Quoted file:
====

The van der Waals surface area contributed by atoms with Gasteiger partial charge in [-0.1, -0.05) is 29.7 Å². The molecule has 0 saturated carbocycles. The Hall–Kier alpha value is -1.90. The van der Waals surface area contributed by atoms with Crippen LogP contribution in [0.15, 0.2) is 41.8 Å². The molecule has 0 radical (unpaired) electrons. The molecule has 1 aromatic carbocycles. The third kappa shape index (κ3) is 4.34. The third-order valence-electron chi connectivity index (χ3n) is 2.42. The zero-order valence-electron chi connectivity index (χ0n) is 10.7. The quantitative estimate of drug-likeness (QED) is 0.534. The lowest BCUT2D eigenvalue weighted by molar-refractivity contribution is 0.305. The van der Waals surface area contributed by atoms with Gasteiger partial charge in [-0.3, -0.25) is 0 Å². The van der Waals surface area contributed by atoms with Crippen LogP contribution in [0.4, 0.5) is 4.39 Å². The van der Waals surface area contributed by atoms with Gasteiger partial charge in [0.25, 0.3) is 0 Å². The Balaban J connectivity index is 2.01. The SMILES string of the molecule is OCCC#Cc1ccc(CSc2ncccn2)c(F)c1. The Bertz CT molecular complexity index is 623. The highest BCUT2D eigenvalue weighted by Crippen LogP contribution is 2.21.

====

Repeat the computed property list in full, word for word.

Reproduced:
The van der Waals surface area contributed by atoms with Gasteiger partial charge in [-0.1, -0.05) is 29.7 Å². The molecule has 0 saturated carbocycles. The Hall–Kier alpha value is -1.90. The van der Waals surface area contributed by atoms with Crippen LogP contribution in [0.15, 0.2) is 41.8 Å². The molecule has 0 radical (unpaired) electrons. The molecule has 1 aromatic carbocycles. The third kappa shape index (κ3) is 4.34. The third-order valence-electron chi connectivity index (χ3n) is 2.42. The zero-order valence-electron chi connectivity index (χ0n) is 10.7. The quantitative estimate of drug-likeness (QED) is 0.534. The lowest BCUT2D eigenvalue weighted by molar-refractivity contribution is 0.305. The van der Waals surface area contributed by atoms with Gasteiger partial charge in [-0.3, -0.25) is 0 Å². The van der Waals surface area contributed by atoms with Crippen LogP contribution in [0.4, 0.5) is 4.39 Å². The van der Waals surface area contributed by atoms with Gasteiger partial charge in [0.25, 0.3) is 0 Å². The Balaban J connectivity index is 2.01. The SMILES string of the molecule is OCCC#Cc1ccc(CSc2ncccn2)c(F)c1. The Bertz CT molecular complexity index is 623. The highest BCUT2D eigenvalue weighted by Crippen LogP contribution is 2.21.